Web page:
Japan’s Yen Intervention is a Rear-Guard Action

Japan’s intervention may not prop up its currency for long.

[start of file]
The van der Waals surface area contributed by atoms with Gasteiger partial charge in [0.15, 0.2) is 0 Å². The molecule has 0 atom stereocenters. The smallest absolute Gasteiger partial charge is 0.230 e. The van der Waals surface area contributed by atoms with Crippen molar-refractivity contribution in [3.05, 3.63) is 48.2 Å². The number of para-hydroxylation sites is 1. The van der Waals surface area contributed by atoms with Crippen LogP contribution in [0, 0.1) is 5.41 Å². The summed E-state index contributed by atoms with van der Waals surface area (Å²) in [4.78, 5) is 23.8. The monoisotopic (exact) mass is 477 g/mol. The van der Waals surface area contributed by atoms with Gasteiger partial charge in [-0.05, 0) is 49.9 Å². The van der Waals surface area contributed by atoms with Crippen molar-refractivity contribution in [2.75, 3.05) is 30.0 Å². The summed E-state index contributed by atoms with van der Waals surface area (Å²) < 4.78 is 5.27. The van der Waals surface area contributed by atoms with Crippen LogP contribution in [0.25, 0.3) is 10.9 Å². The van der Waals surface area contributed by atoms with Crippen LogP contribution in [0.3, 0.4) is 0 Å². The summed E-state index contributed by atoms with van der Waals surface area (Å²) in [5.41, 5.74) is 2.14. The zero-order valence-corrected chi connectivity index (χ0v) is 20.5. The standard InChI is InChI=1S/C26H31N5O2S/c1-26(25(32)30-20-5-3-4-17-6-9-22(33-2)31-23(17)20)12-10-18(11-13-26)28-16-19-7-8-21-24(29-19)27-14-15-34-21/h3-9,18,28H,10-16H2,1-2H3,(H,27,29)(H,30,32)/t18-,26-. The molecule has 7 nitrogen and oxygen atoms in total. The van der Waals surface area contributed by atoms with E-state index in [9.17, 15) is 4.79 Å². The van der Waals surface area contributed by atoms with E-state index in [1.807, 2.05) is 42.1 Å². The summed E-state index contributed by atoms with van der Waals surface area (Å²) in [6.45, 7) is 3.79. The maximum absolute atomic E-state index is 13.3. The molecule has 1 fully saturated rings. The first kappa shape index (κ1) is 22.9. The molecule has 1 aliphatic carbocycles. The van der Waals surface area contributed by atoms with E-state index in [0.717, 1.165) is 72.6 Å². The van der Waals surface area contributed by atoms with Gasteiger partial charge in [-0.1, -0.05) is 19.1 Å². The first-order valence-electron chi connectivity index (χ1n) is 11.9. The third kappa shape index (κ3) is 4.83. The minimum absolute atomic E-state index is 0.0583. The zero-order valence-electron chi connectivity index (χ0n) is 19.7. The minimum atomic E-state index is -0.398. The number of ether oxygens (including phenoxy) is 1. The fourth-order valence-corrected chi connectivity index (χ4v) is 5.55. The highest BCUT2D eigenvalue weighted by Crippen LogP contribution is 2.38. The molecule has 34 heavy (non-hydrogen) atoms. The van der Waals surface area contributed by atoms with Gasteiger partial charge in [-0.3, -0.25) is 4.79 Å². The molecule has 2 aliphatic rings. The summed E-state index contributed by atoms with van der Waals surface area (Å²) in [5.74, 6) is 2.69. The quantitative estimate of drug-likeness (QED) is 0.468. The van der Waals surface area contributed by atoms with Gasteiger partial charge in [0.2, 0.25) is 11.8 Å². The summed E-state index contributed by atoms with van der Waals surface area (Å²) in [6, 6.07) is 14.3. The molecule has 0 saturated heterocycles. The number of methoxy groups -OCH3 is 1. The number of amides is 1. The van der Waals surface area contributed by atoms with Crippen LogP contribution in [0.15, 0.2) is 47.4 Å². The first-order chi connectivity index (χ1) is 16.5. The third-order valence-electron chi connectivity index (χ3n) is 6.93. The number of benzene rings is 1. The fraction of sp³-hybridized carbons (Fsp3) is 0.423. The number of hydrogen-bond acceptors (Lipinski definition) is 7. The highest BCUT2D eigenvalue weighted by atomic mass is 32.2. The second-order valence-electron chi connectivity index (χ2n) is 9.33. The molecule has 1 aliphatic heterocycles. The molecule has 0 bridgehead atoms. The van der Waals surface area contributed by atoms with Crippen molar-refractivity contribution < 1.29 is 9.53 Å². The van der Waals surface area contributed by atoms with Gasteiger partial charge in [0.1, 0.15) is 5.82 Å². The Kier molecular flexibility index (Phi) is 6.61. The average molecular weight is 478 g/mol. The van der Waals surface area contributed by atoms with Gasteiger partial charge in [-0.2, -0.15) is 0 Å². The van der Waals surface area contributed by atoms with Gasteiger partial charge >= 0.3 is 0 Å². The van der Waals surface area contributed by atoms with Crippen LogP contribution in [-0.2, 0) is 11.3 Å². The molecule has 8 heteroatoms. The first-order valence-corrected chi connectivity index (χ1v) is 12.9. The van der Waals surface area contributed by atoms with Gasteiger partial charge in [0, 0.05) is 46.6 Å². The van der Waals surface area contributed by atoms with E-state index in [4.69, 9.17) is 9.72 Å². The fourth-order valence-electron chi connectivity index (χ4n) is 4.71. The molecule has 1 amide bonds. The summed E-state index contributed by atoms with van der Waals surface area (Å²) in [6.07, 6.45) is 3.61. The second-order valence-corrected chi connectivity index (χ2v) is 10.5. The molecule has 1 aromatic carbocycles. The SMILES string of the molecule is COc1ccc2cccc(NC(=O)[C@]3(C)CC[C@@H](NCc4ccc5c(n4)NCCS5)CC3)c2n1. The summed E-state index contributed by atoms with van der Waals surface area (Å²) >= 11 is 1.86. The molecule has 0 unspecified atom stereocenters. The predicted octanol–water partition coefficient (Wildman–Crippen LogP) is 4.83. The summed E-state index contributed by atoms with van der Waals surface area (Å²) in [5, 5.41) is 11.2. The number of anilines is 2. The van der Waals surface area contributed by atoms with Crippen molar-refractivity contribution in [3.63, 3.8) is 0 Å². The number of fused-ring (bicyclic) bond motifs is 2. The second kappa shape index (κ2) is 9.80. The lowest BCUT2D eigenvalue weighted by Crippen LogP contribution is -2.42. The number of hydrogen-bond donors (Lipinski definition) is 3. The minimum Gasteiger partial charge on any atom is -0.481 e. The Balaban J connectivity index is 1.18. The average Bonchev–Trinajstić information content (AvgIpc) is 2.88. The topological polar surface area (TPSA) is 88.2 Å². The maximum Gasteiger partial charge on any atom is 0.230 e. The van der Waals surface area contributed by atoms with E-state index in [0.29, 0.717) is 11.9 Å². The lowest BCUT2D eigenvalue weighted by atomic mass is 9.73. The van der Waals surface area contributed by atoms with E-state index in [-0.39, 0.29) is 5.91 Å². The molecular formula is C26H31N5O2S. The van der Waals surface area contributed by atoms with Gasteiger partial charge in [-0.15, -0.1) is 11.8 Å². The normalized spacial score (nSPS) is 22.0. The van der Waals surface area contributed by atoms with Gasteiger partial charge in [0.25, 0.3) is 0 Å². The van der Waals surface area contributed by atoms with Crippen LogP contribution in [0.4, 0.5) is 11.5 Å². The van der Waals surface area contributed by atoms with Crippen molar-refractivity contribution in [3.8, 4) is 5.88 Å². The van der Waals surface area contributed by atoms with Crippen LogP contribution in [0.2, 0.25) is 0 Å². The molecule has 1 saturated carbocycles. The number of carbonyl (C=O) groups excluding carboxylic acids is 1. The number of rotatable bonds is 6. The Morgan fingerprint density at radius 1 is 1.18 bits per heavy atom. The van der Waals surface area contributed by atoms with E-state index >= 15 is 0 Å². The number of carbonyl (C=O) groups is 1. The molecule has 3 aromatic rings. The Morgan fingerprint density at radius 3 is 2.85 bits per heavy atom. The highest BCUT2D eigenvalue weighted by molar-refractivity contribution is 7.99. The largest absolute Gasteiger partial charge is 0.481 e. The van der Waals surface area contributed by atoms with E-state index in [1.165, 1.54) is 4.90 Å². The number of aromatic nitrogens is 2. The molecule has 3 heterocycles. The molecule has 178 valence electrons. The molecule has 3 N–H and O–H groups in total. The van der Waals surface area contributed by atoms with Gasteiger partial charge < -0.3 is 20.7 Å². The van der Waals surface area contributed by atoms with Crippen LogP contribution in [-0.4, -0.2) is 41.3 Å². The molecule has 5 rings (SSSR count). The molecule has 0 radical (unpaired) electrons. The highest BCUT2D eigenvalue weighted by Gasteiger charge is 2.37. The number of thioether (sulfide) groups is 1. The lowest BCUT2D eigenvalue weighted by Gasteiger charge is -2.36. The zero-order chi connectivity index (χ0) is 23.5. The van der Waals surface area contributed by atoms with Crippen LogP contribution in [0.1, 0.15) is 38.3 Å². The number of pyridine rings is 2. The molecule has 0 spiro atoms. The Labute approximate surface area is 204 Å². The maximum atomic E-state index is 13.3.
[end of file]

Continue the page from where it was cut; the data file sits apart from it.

The Japanese yen jumped 1.4% against the dollar Thursday after the government confirmed that it bought the currency in the foreign-exchange market for the first time since the Asian financial crisis in 1998. It has intervened many times since to sell yen—but with oil prices still high and the currency now trading at 143 yen to the dollar, near its weakest in decades, the bank apparently felt it needed to send a shot across bearish traders’ bows.

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